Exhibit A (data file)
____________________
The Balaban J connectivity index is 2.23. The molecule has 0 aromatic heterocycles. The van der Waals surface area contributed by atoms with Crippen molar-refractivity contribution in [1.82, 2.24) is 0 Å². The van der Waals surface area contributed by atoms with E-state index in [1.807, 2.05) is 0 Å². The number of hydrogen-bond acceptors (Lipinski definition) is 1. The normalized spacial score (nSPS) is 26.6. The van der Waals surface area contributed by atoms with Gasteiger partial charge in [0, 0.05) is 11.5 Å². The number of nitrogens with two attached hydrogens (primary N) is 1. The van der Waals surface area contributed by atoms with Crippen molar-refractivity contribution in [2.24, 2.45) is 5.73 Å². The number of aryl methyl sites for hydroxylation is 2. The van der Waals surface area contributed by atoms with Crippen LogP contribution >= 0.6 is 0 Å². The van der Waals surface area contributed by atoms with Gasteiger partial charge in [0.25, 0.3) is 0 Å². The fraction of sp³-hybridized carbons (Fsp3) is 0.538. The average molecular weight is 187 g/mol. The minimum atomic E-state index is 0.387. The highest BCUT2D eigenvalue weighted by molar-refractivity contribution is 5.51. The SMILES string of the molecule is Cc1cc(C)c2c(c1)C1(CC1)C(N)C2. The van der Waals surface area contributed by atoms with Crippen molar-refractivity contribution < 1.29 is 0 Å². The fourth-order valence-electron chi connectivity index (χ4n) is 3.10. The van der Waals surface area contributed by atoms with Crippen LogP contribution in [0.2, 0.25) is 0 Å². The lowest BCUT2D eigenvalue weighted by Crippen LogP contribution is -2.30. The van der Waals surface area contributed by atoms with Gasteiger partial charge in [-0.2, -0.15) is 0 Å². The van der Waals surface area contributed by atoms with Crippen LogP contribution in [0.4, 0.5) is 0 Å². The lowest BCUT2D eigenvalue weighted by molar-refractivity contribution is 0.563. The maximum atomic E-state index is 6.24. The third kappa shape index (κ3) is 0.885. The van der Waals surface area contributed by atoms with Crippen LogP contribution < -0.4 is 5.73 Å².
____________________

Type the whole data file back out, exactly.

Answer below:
The Balaban J connectivity index is 2.23. The molecule has 0 aromatic heterocycles. The van der Waals surface area contributed by atoms with Crippen molar-refractivity contribution in [1.82, 2.24) is 0 Å². The van der Waals surface area contributed by atoms with E-state index in [1.807, 2.05) is 0 Å². The number of hydrogen-bond acceptors (Lipinski definition) is 1. The normalized spacial score (nSPS) is 26.6. The van der Waals surface area contributed by atoms with Gasteiger partial charge in [0, 0.05) is 11.5 Å². The number of nitrogens with two attached hydrogens (primary N) is 1. The van der Waals surface area contributed by atoms with Crippen molar-refractivity contribution in [2.24, 2.45) is 5.73 Å². The number of aryl methyl sites for hydroxylation is 2. The van der Waals surface area contributed by atoms with Crippen LogP contribution >= 0.6 is 0 Å². The van der Waals surface area contributed by atoms with Gasteiger partial charge in [0.25, 0.3) is 0 Å². The fraction of sp³-hybridized carbons (Fsp3) is 0.538. The average molecular weight is 187 g/mol. The minimum atomic E-state index is 0.387. The highest BCUT2D eigenvalue weighted by molar-refractivity contribution is 5.51. The SMILES string of the molecule is Cc1cc(C)c2c(c1)C1(CC1)C(N)C2. The van der Waals surface area contributed by atoms with Crippen molar-refractivity contribution < 1.29 is 0 Å². The fourth-order valence-electron chi connectivity index (χ4n) is 3.10. The van der Waals surface area contributed by atoms with Crippen LogP contribution in [0.2, 0.25) is 0 Å². The lowest BCUT2D eigenvalue weighted by Crippen LogP contribution is -2.30. The van der Waals surface area contributed by atoms with Gasteiger partial charge in [-0.2, -0.15) is 0 Å². The van der Waals surface area contributed by atoms with Crippen LogP contribution in [0.4, 0.5) is 0 Å². The lowest BCUT2D eigenvalue weighted by molar-refractivity contribution is 0.563. The maximum atomic E-state index is 6.24. The third kappa shape index (κ3) is 0.885. The van der Waals surface area contributed by atoms with Crippen LogP contribution < -0.4 is 5.73 Å².